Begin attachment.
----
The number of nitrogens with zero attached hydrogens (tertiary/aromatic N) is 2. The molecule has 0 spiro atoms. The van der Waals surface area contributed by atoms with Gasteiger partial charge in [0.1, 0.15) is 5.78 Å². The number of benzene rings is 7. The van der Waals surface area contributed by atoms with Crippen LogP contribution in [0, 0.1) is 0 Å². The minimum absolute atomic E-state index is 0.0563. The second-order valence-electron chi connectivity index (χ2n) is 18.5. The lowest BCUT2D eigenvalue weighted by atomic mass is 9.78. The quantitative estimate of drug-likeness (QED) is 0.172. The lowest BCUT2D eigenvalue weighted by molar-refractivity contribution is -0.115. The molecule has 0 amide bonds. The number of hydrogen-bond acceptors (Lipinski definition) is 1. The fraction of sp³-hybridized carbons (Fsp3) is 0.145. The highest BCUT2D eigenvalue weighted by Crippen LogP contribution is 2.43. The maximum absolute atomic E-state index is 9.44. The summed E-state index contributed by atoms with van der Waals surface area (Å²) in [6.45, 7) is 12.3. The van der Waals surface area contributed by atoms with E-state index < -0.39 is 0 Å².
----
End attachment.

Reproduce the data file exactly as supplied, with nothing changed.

The number of nitrogens with zero attached hydrogens (tertiary/aromatic N) is 2. The molecule has 0 spiro atoms. The van der Waals surface area contributed by atoms with Gasteiger partial charge in [0.1, 0.15) is 5.78 Å². The number of benzene rings is 7. The van der Waals surface area contributed by atoms with Crippen LogP contribution in [0, 0.1) is 0 Å². The minimum absolute atomic E-state index is 0.0563. The second-order valence-electron chi connectivity index (χ2n) is 18.5. The lowest BCUT2D eigenvalue weighted by atomic mass is 9.78. The quantitative estimate of drug-likeness (QED) is 0.172. The lowest BCUT2D eigenvalue weighted by molar-refractivity contribution is -0.115. The molecule has 0 amide bonds. The number of hydrogen-bond acceptors (Lipinski definition) is 1. The fraction of sp³-hybridized carbons (Fsp3) is 0.145. The highest BCUT2D eigenvalue weighted by Crippen LogP contribution is 2.43. The maximum absolute atomic E-state index is 9.44. The summed E-state index contributed by atoms with van der Waals surface area (Å²) in [6.45, 7) is 12.3. The van der Waals surface area contributed by atoms with E-state index < -0.39 is 0 Å².